I would also like to note that I live off of Clarkes Landing Rd (neighbors of the victim) where the accident took place. The shoulder on this road is extremely narrow. Its nearly impossible to stay only in the shoulder all the time. You can see this in the picture on the link I have provided.

Lastly, I would like to point out that in the picture, most of the damage was done to the roof and upper windshield not the front of the vehicle or hood. this would lead me to believe she was going a little faster than 30 mph. Also, most of the damage appears to be to the right side of the vehicle which would lead you to believe he was nearer the shoulder than "the middle of the road" as the driver claimed. My husband and I passed this tragic scene shortly after it happened and there sat the girls car, stopped wayyy past the victim. It obviously took her awhile to stop after she struck him.

It would seem to me that this girl is going to get off scott free. Im completely disappointed in the entire investigation. This man was a responsible family man and never once have I seen him riding his bike anywhere but the shoulder.

I am a distant relative and cyclist. I just spoke with my fam that lives on that road. They ask that they not be contacted concerning this. I ride all over the country at least a 100 mils per week and I can't believe the MD shoulder law. I guess I need to brush up on each states law since I'll be riding in Tx, La, and Ms for sure this week. And, I am a heavy haul trucker that KNOWS the rules of the road whether Driving, Cycling, motorcycling, or running! We all know what crappy shoulders are like. Who wants to change flats all day because they are not maintained? I was hit in Ga 5 years ago and cited for traveling the wrong direction, like most are taught as kids to see the "dangers" coming toward you. I thought I've been doing it "right" until I read the "MD shoulder law" posted here.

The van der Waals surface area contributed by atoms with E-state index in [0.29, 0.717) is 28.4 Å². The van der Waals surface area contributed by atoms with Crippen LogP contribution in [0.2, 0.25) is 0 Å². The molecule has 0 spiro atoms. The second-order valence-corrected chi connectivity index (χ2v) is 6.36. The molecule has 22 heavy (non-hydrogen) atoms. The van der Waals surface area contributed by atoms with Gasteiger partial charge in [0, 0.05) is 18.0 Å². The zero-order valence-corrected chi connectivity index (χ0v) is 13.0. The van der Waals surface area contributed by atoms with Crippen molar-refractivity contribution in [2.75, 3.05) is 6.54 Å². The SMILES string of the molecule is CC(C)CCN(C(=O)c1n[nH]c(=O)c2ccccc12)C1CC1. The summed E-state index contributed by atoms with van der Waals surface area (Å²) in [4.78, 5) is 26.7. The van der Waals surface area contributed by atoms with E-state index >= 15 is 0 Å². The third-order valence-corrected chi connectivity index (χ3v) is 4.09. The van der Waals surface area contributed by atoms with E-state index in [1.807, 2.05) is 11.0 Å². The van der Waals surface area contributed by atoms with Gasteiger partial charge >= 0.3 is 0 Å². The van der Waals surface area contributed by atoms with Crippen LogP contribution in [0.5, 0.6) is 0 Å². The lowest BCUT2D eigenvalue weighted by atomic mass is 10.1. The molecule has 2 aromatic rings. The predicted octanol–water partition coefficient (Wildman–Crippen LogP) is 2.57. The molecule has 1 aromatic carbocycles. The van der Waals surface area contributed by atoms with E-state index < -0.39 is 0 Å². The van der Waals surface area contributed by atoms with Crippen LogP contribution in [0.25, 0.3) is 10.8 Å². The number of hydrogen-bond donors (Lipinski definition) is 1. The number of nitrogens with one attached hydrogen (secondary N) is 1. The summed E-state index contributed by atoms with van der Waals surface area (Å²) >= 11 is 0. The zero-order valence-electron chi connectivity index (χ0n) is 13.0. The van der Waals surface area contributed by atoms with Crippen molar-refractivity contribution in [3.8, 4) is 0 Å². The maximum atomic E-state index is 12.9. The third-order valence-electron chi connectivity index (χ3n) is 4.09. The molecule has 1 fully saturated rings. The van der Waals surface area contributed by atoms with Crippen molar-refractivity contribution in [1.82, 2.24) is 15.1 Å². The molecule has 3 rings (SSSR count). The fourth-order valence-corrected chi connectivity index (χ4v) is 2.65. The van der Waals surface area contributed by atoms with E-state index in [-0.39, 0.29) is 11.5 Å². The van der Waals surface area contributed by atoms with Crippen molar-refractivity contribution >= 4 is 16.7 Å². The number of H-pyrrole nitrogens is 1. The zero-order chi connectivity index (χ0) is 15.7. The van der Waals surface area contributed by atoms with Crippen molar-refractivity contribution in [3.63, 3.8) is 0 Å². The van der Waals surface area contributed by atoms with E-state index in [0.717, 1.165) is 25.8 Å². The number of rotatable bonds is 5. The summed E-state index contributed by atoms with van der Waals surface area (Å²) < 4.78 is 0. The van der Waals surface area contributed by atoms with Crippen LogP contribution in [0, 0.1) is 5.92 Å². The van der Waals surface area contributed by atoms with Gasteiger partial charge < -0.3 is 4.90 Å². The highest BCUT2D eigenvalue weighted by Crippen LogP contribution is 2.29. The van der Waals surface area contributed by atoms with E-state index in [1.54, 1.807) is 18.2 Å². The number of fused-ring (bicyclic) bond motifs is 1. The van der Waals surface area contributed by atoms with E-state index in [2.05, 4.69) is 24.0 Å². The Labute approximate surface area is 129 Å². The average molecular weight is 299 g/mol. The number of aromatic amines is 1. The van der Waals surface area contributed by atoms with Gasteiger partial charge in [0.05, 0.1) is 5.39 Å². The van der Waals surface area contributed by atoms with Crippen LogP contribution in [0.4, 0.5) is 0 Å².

I HAVE SEEN THE ROAD(CLARKS LANDING ROAD AT THE SEEN OF THE ("KILLING OF MR.LEYMEISTER") IT IS A OPEN PIECE OF ROADWAY WITH PLENTY OF VISABILITY. THE ONLY WAY TO HIT SOMEONE ON A BIKE OR PUSHING A BABY CARRIAGE IS BY NOT PAYING ATTENTION TO THE ROAD AHEAD. I HAVE SEEN MANY A DRIVER NOT PAYING ATTENTION TO WHERE THEY ARE GOING AS WE ALL HAVE. IT WAS THE DRIVERS FAULT THAT MR. LEYMEISTER WAS KILLED. WAKE UP PEOPLE WHEN YOU ARE BEHIND THE WHEEL OF A MOTOR VEHICLE IT IS YOUR RESPONSIBILITY AND DUTY TO GIVE ALL OF YOUR ATTENTION TO THE ROAD IN FRONT OF YOU FOR AS FAR AS YOU CAN SEE.IF THE DRIVER WAS NOT GIVING HER FULL ATTENTION TO HER DRIVING SHE SHOULD NOT BE DRIVING....

Another Maryland Bicyclist Fatality
Sunday, October 11 2009 @ 02:13 AM EDT

Contributed by: The human car

Views: 23

[Email letter from the state police in response to emails, etc sent from various sources.]

Date: Thursday, October 8, 2009, 4:19 PM

To Whom It May Concern:

This is in response to a number of e-mails and citizen inquiries following the death of Curtis A. Leymeister, who was killed while operating a bicycle on Clarks Landing Road on October 5, 2009. I would like to provide the following information to clarify many misconceptions about this tragedy.

First and foremost, please let me convey my deepest sympathies to the entire Leymeister family regarding this tragic loss. As the commander of the Leonardtown Barrack, I spent nearly four hours on the scene of this collision personally notifying the family of the loss of Curtis and making sure all the evidence was being collected to complete a thorough and objective investigation. The Maryland State Police has a long standing history of conducting strict traffic enforcement with the highest hopes of reducing the number of fatal and serious motor vehicle collisions that occur throughout Maryland . The members of my command take this responsibility very seriously and are certainly personally affected whenever they are on the scene of a fatal collision.